it should work with the neck still on the guitar, but handling might be a bitch... i'd probably cover the neck end of the body with foil too, to protect it from direct heat.
in this case i adjusted the neck angle with a little scraping, sanding and the occasional shim. my first dovetail joint, tricky and annoing. but the kamikaze reports in the database helped a lot! needless to say, i undershot my goal by a little. the bridge could be 2 or 3mm higher. but it's ok the way it is.
did i miss anything? oh yes, FUCKIN RUBBER NECK!!! :hung: the neck was definitely sanded down and is not reinforced. as it is, .011s is the strongest i'll safely put on there. and i usually play .012 or .013 sets.
micky : update:
the neck seems to hold it's shape, the action is between 3 and 4mm, nice. i found a solution for the low bridge and the tailpiece resting on the top:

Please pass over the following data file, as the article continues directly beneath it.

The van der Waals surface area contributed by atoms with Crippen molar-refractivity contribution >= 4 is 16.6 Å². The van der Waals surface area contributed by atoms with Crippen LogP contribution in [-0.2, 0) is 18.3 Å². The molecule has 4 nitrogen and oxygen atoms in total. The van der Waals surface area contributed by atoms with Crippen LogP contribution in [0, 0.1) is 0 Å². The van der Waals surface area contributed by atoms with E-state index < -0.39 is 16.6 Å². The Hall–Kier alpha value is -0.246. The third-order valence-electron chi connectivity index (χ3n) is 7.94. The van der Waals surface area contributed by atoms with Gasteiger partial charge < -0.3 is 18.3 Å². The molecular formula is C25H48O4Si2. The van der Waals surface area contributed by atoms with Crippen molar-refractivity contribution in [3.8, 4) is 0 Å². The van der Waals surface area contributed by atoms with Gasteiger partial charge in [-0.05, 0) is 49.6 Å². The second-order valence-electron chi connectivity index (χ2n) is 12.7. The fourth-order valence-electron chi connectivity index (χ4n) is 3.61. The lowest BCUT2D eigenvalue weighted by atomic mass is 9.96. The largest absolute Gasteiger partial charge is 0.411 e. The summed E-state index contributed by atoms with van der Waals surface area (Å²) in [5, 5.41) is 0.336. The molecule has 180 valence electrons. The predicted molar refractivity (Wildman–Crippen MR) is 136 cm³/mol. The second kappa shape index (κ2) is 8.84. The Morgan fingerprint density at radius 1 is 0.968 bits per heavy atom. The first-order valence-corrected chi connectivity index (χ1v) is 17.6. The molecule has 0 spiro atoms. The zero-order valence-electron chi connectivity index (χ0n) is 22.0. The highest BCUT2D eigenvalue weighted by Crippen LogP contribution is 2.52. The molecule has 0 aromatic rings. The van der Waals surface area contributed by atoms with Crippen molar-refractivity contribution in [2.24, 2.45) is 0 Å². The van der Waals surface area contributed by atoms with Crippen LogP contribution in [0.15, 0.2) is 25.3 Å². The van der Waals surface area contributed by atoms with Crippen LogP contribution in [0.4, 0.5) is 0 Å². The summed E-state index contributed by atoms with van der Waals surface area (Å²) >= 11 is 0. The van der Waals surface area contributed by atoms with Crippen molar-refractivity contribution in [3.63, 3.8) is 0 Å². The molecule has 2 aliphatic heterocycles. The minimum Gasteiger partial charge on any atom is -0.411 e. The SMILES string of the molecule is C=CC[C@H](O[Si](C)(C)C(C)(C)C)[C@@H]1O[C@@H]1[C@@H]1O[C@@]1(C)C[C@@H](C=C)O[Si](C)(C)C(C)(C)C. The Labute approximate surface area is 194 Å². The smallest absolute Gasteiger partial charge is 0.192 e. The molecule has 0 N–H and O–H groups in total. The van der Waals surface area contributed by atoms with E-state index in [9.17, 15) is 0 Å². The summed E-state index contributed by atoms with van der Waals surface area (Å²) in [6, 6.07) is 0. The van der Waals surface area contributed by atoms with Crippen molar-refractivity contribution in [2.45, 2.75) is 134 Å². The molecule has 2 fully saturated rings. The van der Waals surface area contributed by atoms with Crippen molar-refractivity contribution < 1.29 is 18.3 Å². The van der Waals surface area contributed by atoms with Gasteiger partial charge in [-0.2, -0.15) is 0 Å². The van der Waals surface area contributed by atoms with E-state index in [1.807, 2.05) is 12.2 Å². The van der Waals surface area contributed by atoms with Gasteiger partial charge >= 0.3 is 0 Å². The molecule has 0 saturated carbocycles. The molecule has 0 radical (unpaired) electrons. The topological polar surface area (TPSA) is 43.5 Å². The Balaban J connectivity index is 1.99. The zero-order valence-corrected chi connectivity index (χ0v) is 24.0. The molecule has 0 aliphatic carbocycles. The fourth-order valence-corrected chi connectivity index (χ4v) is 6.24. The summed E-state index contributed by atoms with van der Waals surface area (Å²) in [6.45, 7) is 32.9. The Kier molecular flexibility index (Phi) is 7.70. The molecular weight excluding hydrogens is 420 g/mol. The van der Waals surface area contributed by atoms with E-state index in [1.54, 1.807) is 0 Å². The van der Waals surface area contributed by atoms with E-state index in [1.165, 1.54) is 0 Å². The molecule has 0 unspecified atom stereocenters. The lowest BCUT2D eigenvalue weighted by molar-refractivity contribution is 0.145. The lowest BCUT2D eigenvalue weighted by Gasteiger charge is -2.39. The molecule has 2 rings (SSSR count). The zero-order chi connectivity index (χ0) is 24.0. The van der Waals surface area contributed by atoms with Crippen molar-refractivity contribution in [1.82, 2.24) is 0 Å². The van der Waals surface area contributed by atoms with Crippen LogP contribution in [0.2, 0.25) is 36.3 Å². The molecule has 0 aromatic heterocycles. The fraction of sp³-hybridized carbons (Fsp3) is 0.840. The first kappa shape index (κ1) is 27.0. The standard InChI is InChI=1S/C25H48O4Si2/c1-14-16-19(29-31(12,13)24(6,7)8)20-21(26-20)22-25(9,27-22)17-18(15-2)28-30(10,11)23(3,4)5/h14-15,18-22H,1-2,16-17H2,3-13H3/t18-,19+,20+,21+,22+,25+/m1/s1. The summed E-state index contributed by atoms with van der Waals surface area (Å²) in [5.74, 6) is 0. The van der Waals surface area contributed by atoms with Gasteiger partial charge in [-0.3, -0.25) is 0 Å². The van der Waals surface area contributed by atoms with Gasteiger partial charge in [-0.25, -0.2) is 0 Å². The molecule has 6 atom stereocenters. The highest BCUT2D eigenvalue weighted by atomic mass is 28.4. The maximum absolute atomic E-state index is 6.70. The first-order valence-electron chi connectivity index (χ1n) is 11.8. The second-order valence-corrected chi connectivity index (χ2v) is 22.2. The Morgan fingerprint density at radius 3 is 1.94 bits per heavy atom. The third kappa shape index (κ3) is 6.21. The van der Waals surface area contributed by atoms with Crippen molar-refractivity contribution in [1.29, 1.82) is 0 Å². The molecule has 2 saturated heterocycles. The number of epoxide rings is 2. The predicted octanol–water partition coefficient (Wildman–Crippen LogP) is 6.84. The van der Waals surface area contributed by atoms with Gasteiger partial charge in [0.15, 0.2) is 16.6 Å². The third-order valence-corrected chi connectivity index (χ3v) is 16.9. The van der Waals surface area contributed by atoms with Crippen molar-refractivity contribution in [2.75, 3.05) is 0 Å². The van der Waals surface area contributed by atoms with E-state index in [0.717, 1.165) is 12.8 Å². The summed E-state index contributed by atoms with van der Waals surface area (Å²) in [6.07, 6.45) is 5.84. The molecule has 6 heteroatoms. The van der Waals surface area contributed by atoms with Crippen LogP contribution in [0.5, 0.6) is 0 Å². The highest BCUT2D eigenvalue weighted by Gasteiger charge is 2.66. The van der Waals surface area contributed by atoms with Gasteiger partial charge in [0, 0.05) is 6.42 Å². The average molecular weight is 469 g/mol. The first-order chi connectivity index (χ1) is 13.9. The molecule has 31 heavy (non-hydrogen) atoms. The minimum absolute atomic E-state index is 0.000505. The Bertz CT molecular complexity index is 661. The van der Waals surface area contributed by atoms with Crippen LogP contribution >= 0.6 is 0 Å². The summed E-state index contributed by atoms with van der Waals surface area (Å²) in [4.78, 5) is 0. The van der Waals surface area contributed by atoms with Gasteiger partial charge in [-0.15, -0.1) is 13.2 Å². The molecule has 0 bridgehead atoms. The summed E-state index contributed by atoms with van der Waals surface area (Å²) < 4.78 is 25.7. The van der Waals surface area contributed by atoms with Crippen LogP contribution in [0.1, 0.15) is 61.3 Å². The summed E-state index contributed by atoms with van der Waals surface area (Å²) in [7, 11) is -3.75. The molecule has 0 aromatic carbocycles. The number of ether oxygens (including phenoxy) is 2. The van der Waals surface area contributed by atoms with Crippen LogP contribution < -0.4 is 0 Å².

i drilled new holes for the strings, so now they come up from under the tailpiece. result: the guitar sounds much better, more low end and clarity.
harmony-mous : You keep surprising me Micky!
François : Very good trick ! :up:
it doesn't change the cosmetics really. and takes maybe five minutes to do, that's what's best about it. ;)
harmony-mous : My wife likes to know what the exact model # is of your girlfriend's steamer.She wants one for cleaning and I did not even have to talk her in to it (I need a 'steam-the-neck-off'-device... ;)
micky : Kärcher SC 1020
the lower models don't have enough steam pressure or whatever. my girlfriend loves that thing. say hi to your wife from me !